A sales development representative is a salesperson who qualifies leads and generates opportunities.
This salesperson will have a monthly lead quota
to reach, usually every month or quarter. It's met by contacting potential customers through phone calls, emails, and LinkedIn outreach.
An SDR should have knowledge of the company's products and services they are selling. They should also be able to communicate the value propositions
of the company they're selling for.
The best SDRs are those who know what makes the product special and who the product is special for.Why does a specific customer need the product you are selling them? How will the product you are selling them help them?
These are questions that top-notch SDRs ask themselves when reaching out to prospects.
Once you understand the answers to those questions, SDRs must target the right people for outreach. These are called prospects and leads, and both terms are slightly different from each other.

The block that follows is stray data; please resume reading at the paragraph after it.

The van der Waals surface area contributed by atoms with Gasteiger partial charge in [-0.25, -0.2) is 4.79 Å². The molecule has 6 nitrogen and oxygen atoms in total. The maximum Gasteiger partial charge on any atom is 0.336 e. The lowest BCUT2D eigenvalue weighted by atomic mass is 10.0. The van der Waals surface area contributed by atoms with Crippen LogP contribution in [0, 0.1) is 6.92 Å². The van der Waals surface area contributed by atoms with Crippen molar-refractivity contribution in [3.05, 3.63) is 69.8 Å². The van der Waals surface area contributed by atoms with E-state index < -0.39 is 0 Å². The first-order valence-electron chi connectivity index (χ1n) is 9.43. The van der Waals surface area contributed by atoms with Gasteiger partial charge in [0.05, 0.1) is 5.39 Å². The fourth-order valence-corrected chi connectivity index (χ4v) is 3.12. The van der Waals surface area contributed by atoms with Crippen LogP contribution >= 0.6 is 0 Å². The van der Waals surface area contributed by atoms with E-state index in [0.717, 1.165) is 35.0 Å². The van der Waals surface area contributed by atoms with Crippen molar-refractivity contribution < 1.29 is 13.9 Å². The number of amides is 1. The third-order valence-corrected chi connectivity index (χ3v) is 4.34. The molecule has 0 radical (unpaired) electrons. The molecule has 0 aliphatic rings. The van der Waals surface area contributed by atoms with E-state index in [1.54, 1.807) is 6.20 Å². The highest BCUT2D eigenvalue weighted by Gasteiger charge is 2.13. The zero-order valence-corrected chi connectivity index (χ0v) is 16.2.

We made a whole blog dedicated to this topic: What's the difference between a prospect and a lead?
But if TL;DR:
A prospect is a potential customer who you think has an interest in your product or service. A lead is a prospect that has shown interest and needs more training before they are ready to buy the product or service. It's like when someone visits a website for the first time but hasn't purchased yet.
The best ways to target prospects and leads are by using sales tools such as LinkedIn SalesNav.
The most effective way for SDRs to make their meeting quota is through a process called lead nurturing. SDRs do various sales touches between touchpoints with leads, like sending them an email or a LinkedIn message to keep in touch with them.
While gathering prospects - aka "prospecting
" - is an important part of the role, the best SDRs are those who also nurture their prospects. Many SDRs attribute most of their meetings to prospects who responded to their follow-ups, on the fifth touch, for example, not their first.